March 2005

Litigation Update

Repudiatory breach of contract: traps for the unwary
A repudiatory breach of contract is a breach which is sufficiently serious to entitle the innocent party to bring the contract to an end. However, identifying repudiatory breaches is not always easy and serious difficulties can arise if care is not taken. We see the issue appearing frequently in our cases and find that swift analysis of contractual conflicts can be vital to avoiding unwelcome consequences. In our experience, clients do not always spot potential problems.
The right to treat a contract as discharged for repudiatory breach is a common law right and often needs to be considered alongside express contractual termination rights. Sometimes contractual termination rights supplement common law rights. Sometimes they replace them. If a breach is repudiatory the innocent party usually has two options. It can either accept the repudiation and treat the contract as at an end or affirm the contract and insist on performance. Deciding whether a breach is sufficiently serious can be difficult where there is neither an outright refusal to perform in future nor a breach of "condition" but where the innocent party considers the breach or threatened breach to have significant commercial consequences. Sometimes the innocent party wishes to rely on the cumulative effect of numerous breaches as constituting repudiatory conduct - the "straw that broke the camel's back" approach - but would a court accept this? That depends very much on the facts. The situation can be even more complicated if the contractual terms are not in writing or if the obligations are unclear. And what if, instead of having a single contract, the parties have been operating under a series of related contracts? Does acceptance of a repudiatory breach under one discharge just that contract or are all bets off? Timing can be crucial. The innocent party usually needs to decide quickly what action to take. If you do nothing you risk affirming the contract, especially if the defaulting party is led to believe it's business as usual. You may be able to reserve your position but not for too long. What's more, if you are not clear about the basis on which you are reserving your position you may risk new contractual terms replacing or supplementing the original. What if you accept what you think is a repudiatory breach, but it turns out not to be repudiatory? There are cases that say that an unjustified termination of a contract does not always amount to a repudiation.1 In particular, a party who takes action in honest reliance on the terms of a contract, without showing an ulterior intention to abandon it, is not necessarily to be treated as repudiating it. To complicate matters, there are other cases of high authority where the defaulting party's honest misapprehension was no bar to a finding of repudiation given the immediacy and severity of its threatened breach. This can put the innocent party in a difficult position. How can it assess whether the terminating party is acting honestly? How immediate and severe must the consequences of a threatened breach be? If the innocent party decides to accept what it thinks is a repudiatory breach, but a court finds otherwise, that party may risk being held to have committed a repudiatory breach itself. The situation can be even more complicated if there are flow-on effects for other contracts. For example, suppose A terminating its contract with B obliges B to serve notices under its linked contracts with C and D. B may face considerable uncertainty because the validity of its notices may depend on a court's subsequent view of A's conduct. The question of damages can also be tricky for the unwary. If you accept a repudiatory breach at common law you are entitled to claim "loss of bargain" damages, that is, compensation for the loss of profit due to the contract not being performed in future. But if you exercise a contractual right to terminate when the breach in question would not also found a common law right to terminate, damages will probably be limited to loss suffered up to the date of termination unless the contract expressly provides otherwise. The difference can be considerable.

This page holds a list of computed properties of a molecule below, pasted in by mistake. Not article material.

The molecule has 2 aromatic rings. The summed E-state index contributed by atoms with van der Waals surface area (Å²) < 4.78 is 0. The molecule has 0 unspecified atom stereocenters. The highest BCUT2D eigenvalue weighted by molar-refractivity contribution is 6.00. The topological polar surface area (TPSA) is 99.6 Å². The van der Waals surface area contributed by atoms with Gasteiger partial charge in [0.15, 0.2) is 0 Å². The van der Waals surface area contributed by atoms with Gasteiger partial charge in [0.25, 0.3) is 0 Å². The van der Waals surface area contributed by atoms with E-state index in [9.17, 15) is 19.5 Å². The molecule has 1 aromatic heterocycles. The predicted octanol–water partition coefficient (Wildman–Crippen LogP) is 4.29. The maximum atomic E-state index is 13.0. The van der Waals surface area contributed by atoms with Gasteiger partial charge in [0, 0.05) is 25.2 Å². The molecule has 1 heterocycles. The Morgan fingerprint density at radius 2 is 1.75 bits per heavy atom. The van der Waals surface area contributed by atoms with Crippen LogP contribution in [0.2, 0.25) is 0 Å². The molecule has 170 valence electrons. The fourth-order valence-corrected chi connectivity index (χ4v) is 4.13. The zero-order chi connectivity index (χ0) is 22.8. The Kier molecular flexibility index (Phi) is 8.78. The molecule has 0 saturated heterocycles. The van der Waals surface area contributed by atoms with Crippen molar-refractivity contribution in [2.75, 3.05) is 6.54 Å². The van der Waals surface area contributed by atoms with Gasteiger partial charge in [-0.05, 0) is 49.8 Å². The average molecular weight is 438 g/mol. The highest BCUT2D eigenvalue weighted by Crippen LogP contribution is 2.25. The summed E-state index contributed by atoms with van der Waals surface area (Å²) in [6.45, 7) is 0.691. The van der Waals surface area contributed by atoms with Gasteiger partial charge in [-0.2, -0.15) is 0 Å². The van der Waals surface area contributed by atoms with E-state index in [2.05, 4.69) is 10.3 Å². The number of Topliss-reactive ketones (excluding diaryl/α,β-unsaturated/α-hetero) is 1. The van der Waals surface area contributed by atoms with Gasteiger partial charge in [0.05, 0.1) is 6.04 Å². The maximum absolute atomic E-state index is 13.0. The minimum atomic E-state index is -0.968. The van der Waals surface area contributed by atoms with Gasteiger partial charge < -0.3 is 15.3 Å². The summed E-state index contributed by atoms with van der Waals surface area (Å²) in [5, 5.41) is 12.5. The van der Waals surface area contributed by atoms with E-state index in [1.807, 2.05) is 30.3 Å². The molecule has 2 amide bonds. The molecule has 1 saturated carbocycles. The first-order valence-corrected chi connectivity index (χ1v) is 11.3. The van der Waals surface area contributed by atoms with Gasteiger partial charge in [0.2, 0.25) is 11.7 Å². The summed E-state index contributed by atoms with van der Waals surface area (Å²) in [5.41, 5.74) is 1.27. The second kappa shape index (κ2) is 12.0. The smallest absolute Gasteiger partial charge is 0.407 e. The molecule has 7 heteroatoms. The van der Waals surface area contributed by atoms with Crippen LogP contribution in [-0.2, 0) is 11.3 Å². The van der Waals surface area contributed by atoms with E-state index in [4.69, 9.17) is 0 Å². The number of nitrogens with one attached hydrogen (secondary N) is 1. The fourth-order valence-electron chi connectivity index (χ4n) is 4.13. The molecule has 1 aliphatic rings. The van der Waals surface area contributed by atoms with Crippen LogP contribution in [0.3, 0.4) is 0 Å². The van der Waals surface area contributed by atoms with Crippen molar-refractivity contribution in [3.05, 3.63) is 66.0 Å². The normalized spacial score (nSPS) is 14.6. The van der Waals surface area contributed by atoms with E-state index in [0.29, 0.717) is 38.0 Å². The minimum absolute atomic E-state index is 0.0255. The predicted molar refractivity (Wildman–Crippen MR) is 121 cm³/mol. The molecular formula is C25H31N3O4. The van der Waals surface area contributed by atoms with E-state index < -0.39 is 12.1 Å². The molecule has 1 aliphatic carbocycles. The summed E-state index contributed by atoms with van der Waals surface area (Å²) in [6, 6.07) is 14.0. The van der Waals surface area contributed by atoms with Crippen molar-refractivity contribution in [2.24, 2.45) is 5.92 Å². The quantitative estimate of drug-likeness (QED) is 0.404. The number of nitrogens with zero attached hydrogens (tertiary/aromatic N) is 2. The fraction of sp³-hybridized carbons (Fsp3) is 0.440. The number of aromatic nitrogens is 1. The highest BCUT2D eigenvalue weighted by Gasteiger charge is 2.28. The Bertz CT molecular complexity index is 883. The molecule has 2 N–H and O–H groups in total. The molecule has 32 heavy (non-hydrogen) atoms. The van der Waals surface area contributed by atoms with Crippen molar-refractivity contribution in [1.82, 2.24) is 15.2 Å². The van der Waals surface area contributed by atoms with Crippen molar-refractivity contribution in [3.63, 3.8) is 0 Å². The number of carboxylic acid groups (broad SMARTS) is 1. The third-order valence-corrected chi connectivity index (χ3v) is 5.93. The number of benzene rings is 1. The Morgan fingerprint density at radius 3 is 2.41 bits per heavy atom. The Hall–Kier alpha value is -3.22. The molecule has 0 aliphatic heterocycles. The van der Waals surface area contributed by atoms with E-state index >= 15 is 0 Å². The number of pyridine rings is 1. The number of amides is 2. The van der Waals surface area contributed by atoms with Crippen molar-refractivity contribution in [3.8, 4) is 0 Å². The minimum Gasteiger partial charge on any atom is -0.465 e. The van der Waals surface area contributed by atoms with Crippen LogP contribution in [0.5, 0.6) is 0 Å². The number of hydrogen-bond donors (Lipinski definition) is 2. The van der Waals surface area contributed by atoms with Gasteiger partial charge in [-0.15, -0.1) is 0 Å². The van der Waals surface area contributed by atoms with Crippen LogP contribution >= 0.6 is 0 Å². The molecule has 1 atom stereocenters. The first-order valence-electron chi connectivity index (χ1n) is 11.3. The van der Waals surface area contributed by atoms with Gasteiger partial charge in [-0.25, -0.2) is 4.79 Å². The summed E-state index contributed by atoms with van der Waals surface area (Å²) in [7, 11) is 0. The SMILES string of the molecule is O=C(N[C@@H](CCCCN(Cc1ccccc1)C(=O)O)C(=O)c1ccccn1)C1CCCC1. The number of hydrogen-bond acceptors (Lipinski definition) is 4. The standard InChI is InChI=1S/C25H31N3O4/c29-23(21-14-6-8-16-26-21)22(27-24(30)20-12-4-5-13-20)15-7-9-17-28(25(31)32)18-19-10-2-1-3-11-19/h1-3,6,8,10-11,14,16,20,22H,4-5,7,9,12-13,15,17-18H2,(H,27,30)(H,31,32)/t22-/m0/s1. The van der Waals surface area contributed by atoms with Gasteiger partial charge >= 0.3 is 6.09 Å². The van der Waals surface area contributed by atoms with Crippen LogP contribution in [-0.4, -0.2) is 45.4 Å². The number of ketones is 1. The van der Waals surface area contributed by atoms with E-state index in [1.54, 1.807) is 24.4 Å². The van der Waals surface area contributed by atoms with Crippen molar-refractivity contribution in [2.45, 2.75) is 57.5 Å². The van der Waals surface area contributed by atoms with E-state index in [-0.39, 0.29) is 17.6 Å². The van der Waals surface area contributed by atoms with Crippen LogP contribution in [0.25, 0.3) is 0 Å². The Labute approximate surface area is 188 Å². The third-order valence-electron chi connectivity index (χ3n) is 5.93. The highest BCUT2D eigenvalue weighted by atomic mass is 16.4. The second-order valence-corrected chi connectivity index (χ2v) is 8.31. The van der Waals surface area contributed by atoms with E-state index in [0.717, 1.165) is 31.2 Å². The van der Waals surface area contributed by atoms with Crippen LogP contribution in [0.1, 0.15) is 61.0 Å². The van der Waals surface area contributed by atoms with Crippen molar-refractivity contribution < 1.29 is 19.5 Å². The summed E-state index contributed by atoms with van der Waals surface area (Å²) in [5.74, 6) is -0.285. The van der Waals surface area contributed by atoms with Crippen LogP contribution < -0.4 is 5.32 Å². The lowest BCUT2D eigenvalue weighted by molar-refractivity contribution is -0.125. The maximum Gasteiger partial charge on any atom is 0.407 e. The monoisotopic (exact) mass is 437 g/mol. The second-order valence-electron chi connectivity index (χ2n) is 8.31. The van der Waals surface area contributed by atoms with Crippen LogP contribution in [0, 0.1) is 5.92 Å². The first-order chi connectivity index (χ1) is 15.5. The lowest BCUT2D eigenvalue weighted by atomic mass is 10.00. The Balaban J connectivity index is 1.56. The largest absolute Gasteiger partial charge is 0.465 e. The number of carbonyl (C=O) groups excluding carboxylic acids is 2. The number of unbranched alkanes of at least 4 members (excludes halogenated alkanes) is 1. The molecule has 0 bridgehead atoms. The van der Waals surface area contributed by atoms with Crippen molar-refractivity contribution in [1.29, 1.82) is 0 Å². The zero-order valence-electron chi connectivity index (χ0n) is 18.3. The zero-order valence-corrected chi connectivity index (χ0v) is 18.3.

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Woodar Investment Development Ltd -v.com karl. partner Francesco Simoneschi. Equally.com This update is not intended to be a comprehensive review of all developments in the law and practice. partner Carl Meyntjens. But there are practical limitations on the right to affirm which may suggest termination is the best option.com francesco. Explore your legal.com carl.wach@ashurst.Wimpey Construction UK Ltd [1980] 1 WLR 277. Practical points • Watch out. partner Jean-Pierre Farges. commercial and strategic options.burgess@ashurst. check your contract and be prepared to act quickly to preserve your options but remember you cannot safely reserve your position for too long. You may also be faced with a charge by the defaulting party that you have no legitimate interest in pressing for performance rather than bringing the contract to a halt. a client training presentation on contractual termination rights is now available. partner Karl Wach. for potential repudiatory breaches and breaches entitling termination under an express contractual termination clause.Sometimes affirming the contract is the best tactic.almoguera@ashurst. If they include loss of bargain damages. seeking early legal advice if appropriate. and privilege. Be careful not to lose your rights and act consistently with your election.meyntjens@ashurst. for example. the greater the risk.com Contacts Michael Madden. on both sides of the contractual fence. • • • • • Client training If you would like to know more about the subject matter of this briefing. Note 1 See for example.simoneschi@ashurst. to get out of an otherwise unprofitable contract or negotiate more favourable terms? Or should you affirm the contract and insist on performance? Analyse the probable outcomes and consider whether pressing for performance is commercially sound. consider the remedies you may wish to pursue. For more information please contact Charlie Burgess at charlie. you cannot change your mind once you have elected to accept or affirm. • Are there consequences for third parties. partner Ben Tidswell. consider the contract's remedies clause. The greater the wait. and whether a common law right to terminate co-exists. either with whom you have contracted or with whom the other side has contracted? Before exercising contractual termination rights. Think tactically.com ben. partner Jesús Almoguera.tidswell@ashurst. In this regard you may need to consider whether a right to payment is conditional upon the prior or simultaneous performance of services or other contractual obligations.ashurst.com jean-pierre. or to cover all aspects of those referred to.farges@ashurst.madden@ashurst. For more information please contact us at Broadwalk House 5 Appold Street London EC2A 2HA Tel +44 (0)20 7638 1111 Fax +44 (0)20 7638 1112 www. Readers should take legal advice before applying the information contained in this publication to specific issues or transactions. arbitration. If you become aware of a significant breach. if any. freedom of information. If it is kept alive then sums due under the contract may give rise to a debt claim with no requirement to mitigate your loss.com jesus. Give clear instructions to staff involved in the day-to-day implementation of the contract. dawn raids. Communications with the other party must be unequivocal.com © 2005 Ashurst Ref:DTP/ 4011 Mar 05 . partner London London Brussels Madrid Milan Munich Paris +44 (0)20 7859 1539 +44 (0)20 7859 1593 +32 (0)2 626 1900 +34 91 364 9800 +39 02 85 42 31 +49 (0)89 244 421 121 +33 (0)1 53 53 68 70 michael. Can you use the other party's default to your advantage. Other client training topics currently available from Ashurst's litigation team include: document management.